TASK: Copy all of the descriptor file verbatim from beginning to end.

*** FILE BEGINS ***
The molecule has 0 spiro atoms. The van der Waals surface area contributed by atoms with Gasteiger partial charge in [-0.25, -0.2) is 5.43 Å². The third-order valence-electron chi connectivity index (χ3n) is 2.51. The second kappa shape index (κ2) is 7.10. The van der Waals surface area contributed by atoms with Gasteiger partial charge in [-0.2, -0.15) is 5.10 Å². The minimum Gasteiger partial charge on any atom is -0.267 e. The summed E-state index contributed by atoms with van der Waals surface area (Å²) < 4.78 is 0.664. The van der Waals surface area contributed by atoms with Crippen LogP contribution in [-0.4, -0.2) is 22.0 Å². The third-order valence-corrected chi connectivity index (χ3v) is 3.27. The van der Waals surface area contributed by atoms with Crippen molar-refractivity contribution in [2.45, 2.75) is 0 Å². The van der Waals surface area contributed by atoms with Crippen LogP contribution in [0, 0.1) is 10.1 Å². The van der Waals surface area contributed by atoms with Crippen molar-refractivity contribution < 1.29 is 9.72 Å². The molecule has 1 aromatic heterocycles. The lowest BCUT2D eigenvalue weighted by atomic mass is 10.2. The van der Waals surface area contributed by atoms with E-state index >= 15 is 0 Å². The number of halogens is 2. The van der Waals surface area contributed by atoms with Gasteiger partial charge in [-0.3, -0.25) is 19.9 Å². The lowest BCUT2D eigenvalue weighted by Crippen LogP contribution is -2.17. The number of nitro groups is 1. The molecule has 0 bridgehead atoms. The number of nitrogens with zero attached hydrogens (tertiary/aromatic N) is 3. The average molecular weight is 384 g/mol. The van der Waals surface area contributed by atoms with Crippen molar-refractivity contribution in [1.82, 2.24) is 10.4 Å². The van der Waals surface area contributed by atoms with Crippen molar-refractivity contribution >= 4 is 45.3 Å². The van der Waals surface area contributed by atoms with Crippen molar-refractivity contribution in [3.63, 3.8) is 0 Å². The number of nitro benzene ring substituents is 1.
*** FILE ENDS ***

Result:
The molecule has 0 spiro atoms. The van der Waals surface area contributed by atoms with Gasteiger partial charge in [-0.25, -0.2) is 5.43 Å². The third-order valence-electron chi connectivity index (χ3n) is 2.51. The second kappa shape index (κ2) is 7.10. The van der Waals surface area contributed by atoms with Gasteiger partial charge in [-0.2, -0.15) is 5.10 Å². The minimum Gasteiger partial charge on any atom is -0.267 e. The summed E-state index contributed by atoms with van der Waals surface area (Å²) < 4.78 is 0.664. The van der Waals surface area contributed by atoms with Crippen LogP contribution in [-0.4, -0.2) is 22.0 Å². The third-order valence-corrected chi connectivity index (χ3v) is 3.27. The van der Waals surface area contributed by atoms with Crippen molar-refractivity contribution in [2.45, 2.75) is 0 Å². The van der Waals surface area contributed by atoms with Crippen LogP contribution in [0, 0.1) is 10.1 Å². The van der Waals surface area contributed by atoms with Crippen molar-refractivity contribution < 1.29 is 9.72 Å². The molecule has 1 aromatic heterocycles. The lowest BCUT2D eigenvalue weighted by atomic mass is 10.2. The van der Waals surface area contributed by atoms with E-state index >= 15 is 0 Å². The number of halogens is 2. The van der Waals surface area contributed by atoms with Gasteiger partial charge in [-0.3, -0.25) is 19.9 Å². The lowest BCUT2D eigenvalue weighted by Crippen LogP contribution is -2.17. The number of nitro groups is 1. The molecule has 0 bridgehead atoms. The number of nitrogens with zero attached hydrogens (tertiary/aromatic N) is 3. The average molecular weight is 384 g/mol. The van der Waals surface area contributed by atoms with Crippen molar-refractivity contribution in [1.82, 2.24) is 10.4 Å². The van der Waals surface area contributed by atoms with Crippen molar-refractivity contribution >= 4 is 45.3 Å². The van der Waals surface area contributed by atoms with Crippen molar-refractivity contribution in [3.63, 3.8) is 0 Å². The number of nitro benzene ring substituents is 1.